“My boys have visited with him at Christmas since 2012,” Petty said. “Santa even came to our house for a surprise visit a couple of times and brought a special ornament and candy for our boys. As busy as he was, he always made time for us. There is no price that can be placed on the memories he provided to so many of us.”
Petty said one of the happiest times of his life came when he became a grandfather.
“He adored his grandson, Hudson,” Petty said. “And it was a pure joy to see them together.”
When it comes to remembering Dwayne Morgan, Deputy Justin Seymour is not lost for stories.
“I have a plethora of memories of Dwayne through the years,” Seymour said. “I have seen him work fire scenes and car crashes, teach medical classes, and I have even seen him as the big man who visits every year in December.”
Seymour said there was always one thing about him that remained the same.
“No matter the role he was in, Dwayne was always lending a helping hand to his fellow man,” Seymour said.
The same was true if someone was injured.
“Dwayne was business when it was time to be, but never to be busy to smile and comfort a person in time of need,” Seymour said.
The same fellow that he came across in the community was the same man people saw in church, the veteran deputy said.
“If you walked into First Methodist Church as a stranger, you would leave having met a new friend in Dwayne,” Seymour said. “If you were a student of his, you leave class knowing that he gave you everything you needed to succeed with your new learned skill.”
Without Morgan, the world is already a different place, Seymour said.
“But his memory will be the guiding light to remind people to be caring and compassionate human beings to your fellow man,” Seymour said. “The world could always use more people who have a servant’s heart like he did.”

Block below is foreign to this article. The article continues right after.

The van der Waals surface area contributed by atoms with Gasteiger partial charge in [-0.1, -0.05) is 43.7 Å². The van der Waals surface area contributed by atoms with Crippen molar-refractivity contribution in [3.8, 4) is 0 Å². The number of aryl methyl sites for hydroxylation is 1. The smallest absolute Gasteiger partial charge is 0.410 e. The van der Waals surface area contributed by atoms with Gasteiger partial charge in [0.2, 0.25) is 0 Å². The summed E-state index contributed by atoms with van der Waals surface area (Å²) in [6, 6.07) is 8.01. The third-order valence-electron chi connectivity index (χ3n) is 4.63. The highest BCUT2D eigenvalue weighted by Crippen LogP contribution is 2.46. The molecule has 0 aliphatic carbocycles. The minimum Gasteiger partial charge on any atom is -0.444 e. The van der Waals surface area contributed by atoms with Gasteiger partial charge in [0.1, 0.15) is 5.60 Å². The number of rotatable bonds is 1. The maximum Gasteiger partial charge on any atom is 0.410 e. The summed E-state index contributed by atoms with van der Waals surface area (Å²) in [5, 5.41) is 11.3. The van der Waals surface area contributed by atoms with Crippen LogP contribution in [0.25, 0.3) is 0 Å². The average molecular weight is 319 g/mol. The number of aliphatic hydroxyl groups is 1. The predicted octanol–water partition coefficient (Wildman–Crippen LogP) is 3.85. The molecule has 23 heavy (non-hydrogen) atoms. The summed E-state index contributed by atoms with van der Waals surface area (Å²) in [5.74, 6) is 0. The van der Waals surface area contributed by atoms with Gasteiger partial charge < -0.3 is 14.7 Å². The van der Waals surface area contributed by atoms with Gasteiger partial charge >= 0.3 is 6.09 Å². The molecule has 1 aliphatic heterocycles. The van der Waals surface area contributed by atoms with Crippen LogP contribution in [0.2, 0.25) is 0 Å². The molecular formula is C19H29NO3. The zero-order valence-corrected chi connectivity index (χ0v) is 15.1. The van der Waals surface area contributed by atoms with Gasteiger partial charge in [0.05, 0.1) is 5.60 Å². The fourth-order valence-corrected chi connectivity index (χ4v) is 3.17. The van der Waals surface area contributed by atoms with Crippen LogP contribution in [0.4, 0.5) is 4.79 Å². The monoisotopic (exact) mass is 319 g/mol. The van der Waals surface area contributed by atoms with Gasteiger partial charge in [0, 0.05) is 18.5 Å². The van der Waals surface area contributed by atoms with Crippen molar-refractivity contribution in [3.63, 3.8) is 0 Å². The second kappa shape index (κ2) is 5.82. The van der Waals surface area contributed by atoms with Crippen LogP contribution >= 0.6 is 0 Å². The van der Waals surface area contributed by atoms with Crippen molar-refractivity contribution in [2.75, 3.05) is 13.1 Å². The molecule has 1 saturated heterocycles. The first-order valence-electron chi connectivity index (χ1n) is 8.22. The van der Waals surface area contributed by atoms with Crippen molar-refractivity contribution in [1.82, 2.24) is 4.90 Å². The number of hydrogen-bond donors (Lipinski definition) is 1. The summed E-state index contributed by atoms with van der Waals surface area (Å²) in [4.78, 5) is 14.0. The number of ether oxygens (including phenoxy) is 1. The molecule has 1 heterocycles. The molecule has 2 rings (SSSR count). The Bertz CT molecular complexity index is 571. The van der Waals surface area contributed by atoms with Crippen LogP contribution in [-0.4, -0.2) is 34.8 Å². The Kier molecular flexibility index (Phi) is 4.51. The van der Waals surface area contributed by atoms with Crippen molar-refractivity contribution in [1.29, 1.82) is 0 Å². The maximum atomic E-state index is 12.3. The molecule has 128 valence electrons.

Ashley Kennedy Bacon, executive director of Keep Milledgeville-Baldwin Beautiful, has fond memories of Morgan too.
“When reminded of Dwayne, I think of Mathew 5:13-16,” Bacon said. “He truly was the salt and the light and he always made the effort to go above and beyond for mankind.”
Bacon said Morgan’s impact on the community would remain his legacy.
“The example he set for those around him is priceless,” Bacon said.
She said she would always remember the twinkle in his eyes as he pulled her children up on his knee while playing the role of a helper for Santa Claus during the Christmas season.
That was something Morgan did for many years, and like so many other things he did, he loved every minute of it. He was once quoted as saying that playing the role was a year-round obligation because he was often recognized by children even when it wasn’t Christmas.
Bacon said Morgan would then, in his gentle voice and dressed in his handcrafted red suit, proceed to ask her children what they wanted for Christmas.
Bacon said she will forever treasure those countless memories.